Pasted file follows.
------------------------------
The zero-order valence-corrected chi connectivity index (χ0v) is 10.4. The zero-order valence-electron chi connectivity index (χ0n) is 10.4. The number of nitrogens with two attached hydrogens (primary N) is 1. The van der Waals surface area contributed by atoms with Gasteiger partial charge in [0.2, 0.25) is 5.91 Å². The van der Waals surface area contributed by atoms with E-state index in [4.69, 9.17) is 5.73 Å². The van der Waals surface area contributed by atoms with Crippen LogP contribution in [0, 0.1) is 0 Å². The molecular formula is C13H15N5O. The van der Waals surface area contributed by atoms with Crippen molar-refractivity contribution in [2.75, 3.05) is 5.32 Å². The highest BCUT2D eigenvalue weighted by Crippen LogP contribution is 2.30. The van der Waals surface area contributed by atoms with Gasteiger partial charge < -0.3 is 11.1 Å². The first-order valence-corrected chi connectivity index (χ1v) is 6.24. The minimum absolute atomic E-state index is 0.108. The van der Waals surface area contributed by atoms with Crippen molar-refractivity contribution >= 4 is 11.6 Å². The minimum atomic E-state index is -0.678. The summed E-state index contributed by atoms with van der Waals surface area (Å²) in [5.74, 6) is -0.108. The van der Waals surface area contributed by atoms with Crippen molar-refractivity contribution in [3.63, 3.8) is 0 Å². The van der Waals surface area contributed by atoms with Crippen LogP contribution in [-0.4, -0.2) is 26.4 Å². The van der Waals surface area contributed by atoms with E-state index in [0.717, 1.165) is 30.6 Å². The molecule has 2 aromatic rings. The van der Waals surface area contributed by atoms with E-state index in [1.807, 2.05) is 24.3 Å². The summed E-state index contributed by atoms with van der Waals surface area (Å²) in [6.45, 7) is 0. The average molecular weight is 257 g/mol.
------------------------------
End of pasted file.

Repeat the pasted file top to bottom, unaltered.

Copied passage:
The zero-order valence-corrected chi connectivity index (χ0v) is 10.4. The zero-order valence-electron chi connectivity index (χ0n) is 10.4. The number of nitrogens with two attached hydrogens (primary N) is 1. The van der Waals surface area contributed by atoms with Gasteiger partial charge in [0.2, 0.25) is 5.91 Å². The van der Waals surface area contributed by atoms with E-state index in [4.69, 9.17) is 5.73 Å². The van der Waals surface area contributed by atoms with Crippen LogP contribution in [0, 0.1) is 0 Å². The molecular formula is C13H15N5O. The van der Waals surface area contributed by atoms with Crippen molar-refractivity contribution in [2.75, 3.05) is 5.32 Å². The highest BCUT2D eigenvalue weighted by Crippen LogP contribution is 2.30. The van der Waals surface area contributed by atoms with Gasteiger partial charge < -0.3 is 11.1 Å². The first-order valence-corrected chi connectivity index (χ1v) is 6.24. The minimum absolute atomic E-state index is 0.108. The van der Waals surface area contributed by atoms with Crippen molar-refractivity contribution >= 4 is 11.6 Å². The minimum atomic E-state index is -0.678. The summed E-state index contributed by atoms with van der Waals surface area (Å²) in [5.74, 6) is -0.108. The van der Waals surface area contributed by atoms with Crippen molar-refractivity contribution in [3.63, 3.8) is 0 Å². The van der Waals surface area contributed by atoms with Crippen LogP contribution in [-0.4, -0.2) is 26.4 Å². The van der Waals surface area contributed by atoms with E-state index in [0.717, 1.165) is 30.6 Å². The molecule has 2 aromatic rings. The van der Waals surface area contributed by atoms with E-state index in [1.807, 2.05) is 24.3 Å². The summed E-state index contributed by atoms with van der Waals surface area (Å²) in [6.45, 7) is 0. The average molecular weight is 257 g/mol.